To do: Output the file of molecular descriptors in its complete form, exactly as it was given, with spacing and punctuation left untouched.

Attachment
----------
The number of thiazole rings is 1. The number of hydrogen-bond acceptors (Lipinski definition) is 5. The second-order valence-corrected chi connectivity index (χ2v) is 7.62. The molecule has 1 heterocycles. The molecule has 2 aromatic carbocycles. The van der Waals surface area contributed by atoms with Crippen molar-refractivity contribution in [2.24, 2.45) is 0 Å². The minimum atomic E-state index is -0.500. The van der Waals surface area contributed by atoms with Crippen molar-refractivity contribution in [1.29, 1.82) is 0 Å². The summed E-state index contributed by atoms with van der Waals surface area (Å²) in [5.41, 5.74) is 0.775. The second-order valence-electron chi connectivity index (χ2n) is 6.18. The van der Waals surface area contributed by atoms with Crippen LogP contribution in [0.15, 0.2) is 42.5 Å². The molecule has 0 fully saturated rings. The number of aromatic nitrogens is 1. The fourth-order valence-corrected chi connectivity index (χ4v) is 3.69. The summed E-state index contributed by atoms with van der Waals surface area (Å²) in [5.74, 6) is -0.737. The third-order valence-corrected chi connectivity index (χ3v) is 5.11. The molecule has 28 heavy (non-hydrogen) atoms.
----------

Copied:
The number of thiazole rings is 1. The number of hydrogen-bond acceptors (Lipinski definition) is 5. The second-order valence-corrected chi connectivity index (χ2v) is 7.62. The molecule has 1 heterocycles. The molecule has 2 aromatic carbocycles. The van der Waals surface area contributed by atoms with Crippen molar-refractivity contribution in [2.24, 2.45) is 0 Å². The minimum atomic E-state index is -0.500. The van der Waals surface area contributed by atoms with Crippen molar-refractivity contribution in [1.29, 1.82) is 0 Å². The summed E-state index contributed by atoms with van der Waals surface area (Å²) in [5.41, 5.74) is 0.775. The second-order valence-electron chi connectivity index (χ2n) is 6.18. The van der Waals surface area contributed by atoms with Crippen LogP contribution in [0.15, 0.2) is 42.5 Å². The molecule has 0 fully saturated rings. The number of aromatic nitrogens is 1. The fourth-order valence-corrected chi connectivity index (χ4v) is 3.69. The summed E-state index contributed by atoms with van der Waals surface area (Å²) in [5.74, 6) is -0.737. The third-order valence-corrected chi connectivity index (χ3v) is 5.11. The molecule has 28 heavy (non-hydrogen) atoms.